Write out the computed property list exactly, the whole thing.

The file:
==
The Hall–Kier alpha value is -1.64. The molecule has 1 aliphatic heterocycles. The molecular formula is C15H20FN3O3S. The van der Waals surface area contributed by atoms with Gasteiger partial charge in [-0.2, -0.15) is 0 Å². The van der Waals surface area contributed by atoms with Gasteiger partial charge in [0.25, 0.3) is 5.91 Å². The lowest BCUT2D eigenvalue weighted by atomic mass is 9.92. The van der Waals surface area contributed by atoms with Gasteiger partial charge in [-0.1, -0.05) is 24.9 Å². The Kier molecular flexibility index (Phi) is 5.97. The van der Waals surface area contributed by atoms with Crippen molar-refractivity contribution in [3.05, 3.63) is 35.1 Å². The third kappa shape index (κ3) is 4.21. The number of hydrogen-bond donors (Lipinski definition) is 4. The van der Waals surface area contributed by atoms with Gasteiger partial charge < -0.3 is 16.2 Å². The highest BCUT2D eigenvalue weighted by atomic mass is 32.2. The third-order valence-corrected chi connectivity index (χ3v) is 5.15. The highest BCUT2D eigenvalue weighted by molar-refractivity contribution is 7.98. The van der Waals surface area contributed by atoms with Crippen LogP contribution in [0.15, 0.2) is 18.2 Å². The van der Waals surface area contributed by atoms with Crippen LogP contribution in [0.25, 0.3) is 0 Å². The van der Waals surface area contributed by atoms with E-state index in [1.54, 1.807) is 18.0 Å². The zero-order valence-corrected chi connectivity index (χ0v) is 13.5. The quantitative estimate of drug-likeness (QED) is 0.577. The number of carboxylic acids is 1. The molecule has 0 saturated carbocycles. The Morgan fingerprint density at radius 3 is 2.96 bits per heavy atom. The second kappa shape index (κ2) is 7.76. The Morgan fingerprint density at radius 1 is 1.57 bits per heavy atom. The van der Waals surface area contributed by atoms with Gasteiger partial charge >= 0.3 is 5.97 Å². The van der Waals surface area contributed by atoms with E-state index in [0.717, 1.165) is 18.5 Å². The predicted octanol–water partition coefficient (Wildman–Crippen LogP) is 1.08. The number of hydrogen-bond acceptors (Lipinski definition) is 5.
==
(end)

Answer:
The Hall–Kier alpha value is -1.64. The molecule has 1 aliphatic heterocycles. The molecular formula is C15H20FN3O3S. The van der Waals surface area contributed by atoms with Gasteiger partial charge in [-0.2, -0.15) is 0 Å². The van der Waals surface area contributed by atoms with Gasteiger partial charge in [0.25, 0.3) is 5.91 Å². The lowest BCUT2D eigenvalue weighted by atomic mass is 9.92. The van der Waals surface area contributed by atoms with Gasteiger partial charge in [-0.1, -0.05) is 24.9 Å². The Kier molecular flexibility index (Phi) is 5.97. The van der Waals surface area contributed by atoms with Crippen molar-refractivity contribution in [3.05, 3.63) is 35.1 Å². The third kappa shape index (κ3) is 4.21. The number of hydrogen-bond donors (Lipinski definition) is 4. The van der Waals surface area contributed by atoms with Gasteiger partial charge < -0.3 is 16.2 Å². The highest BCUT2D eigenvalue weighted by atomic mass is 32.2. The third-order valence-corrected chi connectivity index (χ3v) is 5.15. The highest BCUT2D eigenvalue weighted by molar-refractivity contribution is 7.98. The van der Waals surface area contributed by atoms with Crippen LogP contribution in [0.15, 0.2) is 18.2 Å². The van der Waals surface area contributed by atoms with Crippen LogP contribution in [0.25, 0.3) is 0 Å². The van der Waals surface area contributed by atoms with E-state index in [1.54, 1.807) is 18.0 Å². The zero-order valence-corrected chi connectivity index (χ0v) is 13.5. The quantitative estimate of drug-likeness (QED) is 0.577. The number of carboxylic acids is 1. The molecule has 0 saturated carbocycles. The Morgan fingerprint density at radius 3 is 2.96 bits per heavy atom. The second kappa shape index (κ2) is 7.76. The Morgan fingerprint density at radius 1 is 1.57 bits per heavy atom. The van der Waals surface area contributed by atoms with Gasteiger partial charge >= 0.3 is 5.97 Å². The van der Waals surface area contributed by atoms with E-state index in [0.717, 1.165) is 18.5 Å². The predicted octanol–water partition coefficient (Wildman–Crippen LogP) is 1.08. The number of hydrogen-bond acceptors (Lipinski definition) is 5.